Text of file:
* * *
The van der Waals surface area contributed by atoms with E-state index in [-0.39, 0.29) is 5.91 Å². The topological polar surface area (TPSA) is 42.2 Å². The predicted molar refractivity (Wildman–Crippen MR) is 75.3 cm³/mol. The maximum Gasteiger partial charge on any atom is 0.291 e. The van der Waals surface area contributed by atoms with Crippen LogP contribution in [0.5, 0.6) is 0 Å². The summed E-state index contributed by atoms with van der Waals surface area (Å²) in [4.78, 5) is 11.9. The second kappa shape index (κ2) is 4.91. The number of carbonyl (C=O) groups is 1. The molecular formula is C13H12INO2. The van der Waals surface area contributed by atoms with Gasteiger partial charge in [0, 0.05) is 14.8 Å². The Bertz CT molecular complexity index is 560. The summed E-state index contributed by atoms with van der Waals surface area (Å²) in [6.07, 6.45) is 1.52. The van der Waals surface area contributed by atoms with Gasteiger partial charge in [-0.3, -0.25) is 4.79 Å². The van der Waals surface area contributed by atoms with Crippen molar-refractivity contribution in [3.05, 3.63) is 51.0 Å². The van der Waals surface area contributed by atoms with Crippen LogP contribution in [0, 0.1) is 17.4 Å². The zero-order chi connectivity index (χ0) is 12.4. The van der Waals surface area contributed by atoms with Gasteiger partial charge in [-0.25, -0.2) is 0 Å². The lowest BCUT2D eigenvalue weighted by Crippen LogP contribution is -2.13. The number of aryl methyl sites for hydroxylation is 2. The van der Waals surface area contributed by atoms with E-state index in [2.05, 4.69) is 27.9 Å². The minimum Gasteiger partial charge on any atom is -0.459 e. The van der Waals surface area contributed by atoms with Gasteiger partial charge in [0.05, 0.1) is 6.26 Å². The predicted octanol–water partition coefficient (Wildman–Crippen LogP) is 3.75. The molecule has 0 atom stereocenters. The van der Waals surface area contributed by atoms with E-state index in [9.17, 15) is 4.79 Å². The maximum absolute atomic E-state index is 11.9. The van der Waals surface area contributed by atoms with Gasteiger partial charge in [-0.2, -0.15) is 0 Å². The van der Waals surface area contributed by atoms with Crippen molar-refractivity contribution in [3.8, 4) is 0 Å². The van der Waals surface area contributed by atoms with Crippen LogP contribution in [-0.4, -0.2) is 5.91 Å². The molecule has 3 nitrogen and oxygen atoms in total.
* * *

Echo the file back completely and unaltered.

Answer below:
The van der Waals surface area contributed by atoms with E-state index in [-0.39, 0.29) is 5.91 Å². The topological polar surface area (TPSA) is 42.2 Å². The predicted molar refractivity (Wildman–Crippen MR) is 75.3 cm³/mol. The maximum Gasteiger partial charge on any atom is 0.291 e. The van der Waals surface area contributed by atoms with Crippen LogP contribution in [0.5, 0.6) is 0 Å². The summed E-state index contributed by atoms with van der Waals surface area (Å²) in [4.78, 5) is 11.9. The second kappa shape index (κ2) is 4.91. The number of carbonyl (C=O) groups is 1. The molecular formula is C13H12INO2. The van der Waals surface area contributed by atoms with Gasteiger partial charge in [0, 0.05) is 14.8 Å². The Bertz CT molecular complexity index is 560. The summed E-state index contributed by atoms with van der Waals surface area (Å²) in [6.07, 6.45) is 1.52. The van der Waals surface area contributed by atoms with Gasteiger partial charge in [-0.3, -0.25) is 4.79 Å². The van der Waals surface area contributed by atoms with Crippen molar-refractivity contribution in [3.05, 3.63) is 51.0 Å². The van der Waals surface area contributed by atoms with Crippen LogP contribution in [0, 0.1) is 17.4 Å². The zero-order chi connectivity index (χ0) is 12.4. The van der Waals surface area contributed by atoms with Gasteiger partial charge in [-0.25, -0.2) is 0 Å². The lowest BCUT2D eigenvalue weighted by Crippen LogP contribution is -2.13. The number of aryl methyl sites for hydroxylation is 2. The van der Waals surface area contributed by atoms with E-state index in [2.05, 4.69) is 27.9 Å². The minimum Gasteiger partial charge on any atom is -0.459 e. The van der Waals surface area contributed by atoms with Gasteiger partial charge in [0.05, 0.1) is 6.26 Å². The predicted octanol–water partition coefficient (Wildman–Crippen LogP) is 3.75. The molecule has 0 atom stereocenters. The van der Waals surface area contributed by atoms with E-state index in [9.17, 15) is 4.79 Å². The maximum absolute atomic E-state index is 11.9. The van der Waals surface area contributed by atoms with Gasteiger partial charge in [-0.2, -0.15) is 0 Å². The van der Waals surface area contributed by atoms with Crippen molar-refractivity contribution in [3.8, 4) is 0 Å². The van der Waals surface area contributed by atoms with Crippen LogP contribution in [-0.4, -0.2) is 5.91 Å². The molecule has 3 nitrogen and oxygen atoms in total.